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Tuesday, November 21, 2017

Panama Canal Sets Record Annual Cargo Tonnage

October 17, 2017

Photo: ACP

Photo: ACP

Following the close of its 2017 fiscal year (FY17), the Panama Canal announced that the waterway welcomed a record 403.8 million Panama Canal tons (PC/UMS) of cargo in FY17, the largest amount of annual tonnage ever transited in its 103-year history. The 22.2 percent increase from the previous year can be directly attributed to the added capacity provided by the Expanded Canal.
 
According to figures, the Panama Canal transited a total of 13,548 vessels during its FY17, representing a 3.3 percent increase compared to totals the year before. Thanks to the larger Neopanamax vessels now able to transit the Expanded Canal, the growth in traffic translated into a 22.2 percent increase in total annual tonnage from FY16, and helped the Panama Canal surpass the already ambitious cargo projection of reaching 399 million PC/UMS.
 
“This year’s success is a testament to the Expanded Canal’s success,” said Panama Canal Administrator Jorge L. Quijano. “These record figures reflect not only the industry’s confidence in the Expanded Canal, but also illustrate the Panama Canal’s continued ability to transform the global economy and revitalize the maritime industry.”
 
Expanded Canal’s Performance During FY17
The record-breaking FY17 results include many important milestones for the Panama Canal. Less than six months after inauguration of the Expanded Canal, the waterway welcomed the YM Unity containership, its 500th Neopanamax vessel transit. In March 2017, Mediterranean Shipping Company's MSC Anzu became the 1000th Neopanamax vessel to transit the Canal. The September 2017 transit of the COSCO Yantian containership marked 2,000 Neopanamax transits, including the Disney Cruise Line’s Disney Wonder, the first Neopanamax cruise ship to transit.

After setting similar records in December 2016 and May 2017, the Neopanamax containership CMA CGM Theodore Roosevelt became the largest ship to transit the Canal to date in August 2017, measuring 365.96 meters in length and 48.252 meters in beam with a Total TEU Allowance (TTA) of 14,863. The ship later traveled to the Port of New York and New Jersey for the inauguration of the raised Bayonne Bridge.
 
In September 2017, the Canal launched Panama’s Maritime Single Window (VUMPA), with other Panamanian bodies, to streamline logistics paperwork for international customers. To uphold sustainability efforts, the Canal created the Environmental Premium Ranking in October 2016 to reward qualified customers who meet high environmental efficiency standards with the opportunity to improve their position within the Customer Ranking System, which is taken into account when booking transits through the Canal. The Panama Canal also instituted modifications to the toll structure in response to a series of discussions with customers and a review of changing cargo patterns.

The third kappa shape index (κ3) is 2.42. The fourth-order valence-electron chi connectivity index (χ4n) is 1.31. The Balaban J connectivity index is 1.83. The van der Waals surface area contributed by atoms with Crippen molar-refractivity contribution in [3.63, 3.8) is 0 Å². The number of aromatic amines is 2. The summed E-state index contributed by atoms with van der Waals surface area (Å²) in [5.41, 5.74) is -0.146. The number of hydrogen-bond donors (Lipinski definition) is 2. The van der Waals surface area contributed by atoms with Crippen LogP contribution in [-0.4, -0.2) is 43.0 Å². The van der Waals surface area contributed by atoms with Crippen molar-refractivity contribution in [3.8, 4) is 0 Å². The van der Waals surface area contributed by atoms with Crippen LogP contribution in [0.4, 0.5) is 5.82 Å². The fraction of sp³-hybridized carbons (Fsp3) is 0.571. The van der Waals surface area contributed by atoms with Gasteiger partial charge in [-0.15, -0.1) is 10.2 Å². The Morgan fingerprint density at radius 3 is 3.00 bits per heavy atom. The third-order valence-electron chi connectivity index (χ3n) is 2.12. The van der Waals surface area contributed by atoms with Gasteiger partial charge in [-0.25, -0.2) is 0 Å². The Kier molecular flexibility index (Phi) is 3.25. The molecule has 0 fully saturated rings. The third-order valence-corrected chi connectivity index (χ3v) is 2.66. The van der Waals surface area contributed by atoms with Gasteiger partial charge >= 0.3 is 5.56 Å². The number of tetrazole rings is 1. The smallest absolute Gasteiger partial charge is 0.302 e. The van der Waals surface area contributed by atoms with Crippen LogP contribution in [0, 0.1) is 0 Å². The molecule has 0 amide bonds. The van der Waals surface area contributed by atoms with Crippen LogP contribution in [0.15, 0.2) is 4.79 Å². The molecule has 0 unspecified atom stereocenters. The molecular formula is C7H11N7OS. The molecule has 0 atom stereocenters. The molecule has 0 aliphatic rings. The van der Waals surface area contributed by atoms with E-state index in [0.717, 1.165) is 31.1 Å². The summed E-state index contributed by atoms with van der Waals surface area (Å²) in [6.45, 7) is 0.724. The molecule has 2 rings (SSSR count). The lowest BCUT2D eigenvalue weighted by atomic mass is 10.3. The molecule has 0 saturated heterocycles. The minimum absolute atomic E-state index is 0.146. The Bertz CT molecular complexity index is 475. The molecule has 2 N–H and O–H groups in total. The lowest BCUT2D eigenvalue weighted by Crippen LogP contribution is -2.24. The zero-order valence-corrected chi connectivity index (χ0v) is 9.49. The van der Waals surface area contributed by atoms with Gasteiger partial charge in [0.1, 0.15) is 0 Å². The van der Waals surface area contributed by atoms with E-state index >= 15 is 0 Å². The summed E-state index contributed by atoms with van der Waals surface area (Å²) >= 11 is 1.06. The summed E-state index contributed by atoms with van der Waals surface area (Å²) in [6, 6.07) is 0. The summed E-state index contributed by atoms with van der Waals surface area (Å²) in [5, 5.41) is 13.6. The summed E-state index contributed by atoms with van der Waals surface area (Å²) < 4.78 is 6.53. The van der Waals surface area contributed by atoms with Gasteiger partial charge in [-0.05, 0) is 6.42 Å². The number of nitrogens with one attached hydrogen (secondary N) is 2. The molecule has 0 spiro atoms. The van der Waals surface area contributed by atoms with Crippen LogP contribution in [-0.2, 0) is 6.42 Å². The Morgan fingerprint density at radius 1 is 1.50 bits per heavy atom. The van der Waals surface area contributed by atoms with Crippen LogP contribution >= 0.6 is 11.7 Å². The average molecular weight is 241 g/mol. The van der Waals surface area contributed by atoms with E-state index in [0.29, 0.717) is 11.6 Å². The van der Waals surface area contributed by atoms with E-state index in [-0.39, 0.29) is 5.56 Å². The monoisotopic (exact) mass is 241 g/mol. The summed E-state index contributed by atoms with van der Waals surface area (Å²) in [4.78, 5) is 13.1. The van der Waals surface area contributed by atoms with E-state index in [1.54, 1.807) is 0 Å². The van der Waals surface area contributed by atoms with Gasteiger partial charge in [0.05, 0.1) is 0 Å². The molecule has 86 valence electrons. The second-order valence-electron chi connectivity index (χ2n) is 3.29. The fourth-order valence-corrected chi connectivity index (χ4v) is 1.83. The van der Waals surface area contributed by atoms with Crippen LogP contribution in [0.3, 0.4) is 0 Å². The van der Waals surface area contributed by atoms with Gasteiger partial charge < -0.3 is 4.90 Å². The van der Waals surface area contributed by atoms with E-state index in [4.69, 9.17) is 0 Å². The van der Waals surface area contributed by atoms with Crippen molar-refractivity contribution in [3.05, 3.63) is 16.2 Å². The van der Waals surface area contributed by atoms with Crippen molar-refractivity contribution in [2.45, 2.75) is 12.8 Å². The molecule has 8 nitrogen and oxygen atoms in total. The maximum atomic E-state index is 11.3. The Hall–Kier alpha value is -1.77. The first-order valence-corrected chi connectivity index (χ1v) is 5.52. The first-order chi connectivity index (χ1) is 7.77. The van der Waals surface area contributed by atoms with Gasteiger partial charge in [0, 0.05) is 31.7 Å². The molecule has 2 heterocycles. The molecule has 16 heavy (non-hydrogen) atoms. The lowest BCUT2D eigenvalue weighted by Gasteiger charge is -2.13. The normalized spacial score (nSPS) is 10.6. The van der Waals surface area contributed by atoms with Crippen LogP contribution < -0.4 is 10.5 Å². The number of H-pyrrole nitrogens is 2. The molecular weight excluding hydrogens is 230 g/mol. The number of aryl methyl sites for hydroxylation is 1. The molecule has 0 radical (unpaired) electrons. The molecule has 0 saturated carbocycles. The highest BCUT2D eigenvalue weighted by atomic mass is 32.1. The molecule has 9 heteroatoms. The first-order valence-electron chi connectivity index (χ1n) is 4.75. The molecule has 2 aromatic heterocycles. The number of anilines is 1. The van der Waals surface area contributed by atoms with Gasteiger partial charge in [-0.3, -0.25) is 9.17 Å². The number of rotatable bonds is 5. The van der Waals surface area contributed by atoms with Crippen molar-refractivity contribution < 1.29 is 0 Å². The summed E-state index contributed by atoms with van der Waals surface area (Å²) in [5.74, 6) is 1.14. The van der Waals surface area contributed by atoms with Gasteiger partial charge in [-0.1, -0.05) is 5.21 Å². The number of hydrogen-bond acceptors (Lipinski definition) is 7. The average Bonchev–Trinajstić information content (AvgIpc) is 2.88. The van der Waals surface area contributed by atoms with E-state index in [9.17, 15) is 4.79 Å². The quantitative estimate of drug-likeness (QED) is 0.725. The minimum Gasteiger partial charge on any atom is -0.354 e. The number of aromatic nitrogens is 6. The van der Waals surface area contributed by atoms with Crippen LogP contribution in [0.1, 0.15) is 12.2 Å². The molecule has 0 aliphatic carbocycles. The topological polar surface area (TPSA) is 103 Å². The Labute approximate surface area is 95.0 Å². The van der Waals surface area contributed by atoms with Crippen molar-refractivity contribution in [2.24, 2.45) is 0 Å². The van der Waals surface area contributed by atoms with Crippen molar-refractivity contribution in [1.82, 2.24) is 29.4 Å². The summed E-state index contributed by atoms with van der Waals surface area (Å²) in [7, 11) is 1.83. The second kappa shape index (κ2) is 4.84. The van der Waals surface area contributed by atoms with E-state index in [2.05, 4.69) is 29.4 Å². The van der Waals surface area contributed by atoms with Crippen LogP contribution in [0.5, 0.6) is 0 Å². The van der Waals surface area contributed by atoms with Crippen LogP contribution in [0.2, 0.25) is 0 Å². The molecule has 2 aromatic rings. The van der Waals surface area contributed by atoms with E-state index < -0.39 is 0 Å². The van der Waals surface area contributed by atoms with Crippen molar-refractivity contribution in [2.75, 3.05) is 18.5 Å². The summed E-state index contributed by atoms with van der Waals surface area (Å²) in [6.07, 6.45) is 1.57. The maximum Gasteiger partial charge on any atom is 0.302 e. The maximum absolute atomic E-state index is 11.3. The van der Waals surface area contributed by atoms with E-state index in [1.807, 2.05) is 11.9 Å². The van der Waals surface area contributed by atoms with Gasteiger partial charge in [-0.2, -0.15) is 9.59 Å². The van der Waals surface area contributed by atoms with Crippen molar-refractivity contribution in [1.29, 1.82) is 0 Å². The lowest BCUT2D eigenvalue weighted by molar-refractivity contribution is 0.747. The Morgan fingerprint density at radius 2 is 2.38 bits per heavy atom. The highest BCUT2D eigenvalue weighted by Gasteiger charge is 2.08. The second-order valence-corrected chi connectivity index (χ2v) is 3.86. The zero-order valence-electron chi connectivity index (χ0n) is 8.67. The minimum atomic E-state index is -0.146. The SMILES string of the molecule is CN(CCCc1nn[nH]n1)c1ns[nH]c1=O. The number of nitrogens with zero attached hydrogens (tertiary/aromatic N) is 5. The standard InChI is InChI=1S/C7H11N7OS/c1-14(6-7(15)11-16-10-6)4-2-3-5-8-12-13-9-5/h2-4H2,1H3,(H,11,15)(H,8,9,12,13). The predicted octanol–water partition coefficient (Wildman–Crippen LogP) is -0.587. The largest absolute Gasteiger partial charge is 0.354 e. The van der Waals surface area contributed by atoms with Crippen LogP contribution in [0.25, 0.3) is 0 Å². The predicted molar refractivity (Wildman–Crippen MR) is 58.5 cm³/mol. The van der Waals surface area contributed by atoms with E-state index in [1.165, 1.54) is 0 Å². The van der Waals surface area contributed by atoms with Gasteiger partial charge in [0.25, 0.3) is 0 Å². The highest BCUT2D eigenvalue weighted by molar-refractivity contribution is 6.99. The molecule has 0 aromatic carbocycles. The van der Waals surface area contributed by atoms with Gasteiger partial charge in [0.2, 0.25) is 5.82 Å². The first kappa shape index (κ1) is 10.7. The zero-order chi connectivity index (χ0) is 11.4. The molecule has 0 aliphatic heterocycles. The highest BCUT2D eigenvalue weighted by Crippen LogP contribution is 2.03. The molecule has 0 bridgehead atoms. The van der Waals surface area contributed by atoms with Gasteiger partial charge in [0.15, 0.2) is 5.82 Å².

The Panama Canal currently serves 29 major liner services, including 15 Neopanamax liner services, primarily on the U.S. East Coast to Asia trade route.
 
Performance by Segment
The container segment continued to serve as the leading market segment of tonnage through the Canal, accounting for 35.3 percent of the total cargo received. This equated to a total 143 million tons PC/UMS, of which 89.1 million tons transited the Expanded Canal. Tankers – which include liquefied petroleum gas (LPG) and liquefied natural gas (LNG) carriers – represented the following market segment (105 million PC/UMS).
 
The next leading segments included bulk carriers (79 million PC/UMS) and vehicle carriers (47 million PC/UMS).
 
A Global Impact
Beyond Panama, the impact of the Canal was felt around the world.
 
In FY17, the main routes using the Panama Canal were between Asia and the U.S. East Coast (34 percent), the West Coast of South America and the U.S. East Coast (13 percent), the West Coast of South America and Europe (7 percent), the West Coast of Central America and the U.S. East Coast (7 percent) and intercoastal South America (5 percent).
 
The countries of China, Chile, Japan, Mexico and Colombia were some of the top users of the Panama Canal, while the United States continued to be the main user of the waterway representing the origin or destination for 68.3 percent of the total cargo transiting the Canal.
 
The impact of the Expanded Panama Canal was also apparent in many ports along the U.S. East Coast, which were able to welcome the larger Neopanamax ships from the Canal and saw increased growth. Some even set records in terms of their year-on-year growth and the total amount of tonnage received – all of which can be directly attributed to the widening of the Panama Canal.
 
Other ports recently completed, or are continuing to advance, a number of infrastructure projects that allow them to receive Neopanamax ships, as well.
 
Positioning the Canal for the Future
As the shipping industry continues to adapt to the Expanded Canal, the Panama Canal is working to bolster the capabilities of the waterway through various infrastructure projects aimed at providing greater connectivity and transshipment opportunities to the region. Specifically, the Panama Canal maintains plans to concession a roll-on roll-off (RoRo) terminal to serve as a center for the redistribution of vehicles, machinery and heavy equipment and a 1,200-hectares logistics park to further strengthen the logistics services in the region, among other projects.
 
The 2017 Fiscal Year began on October 1, 2016, and ended on September 30, 2017.
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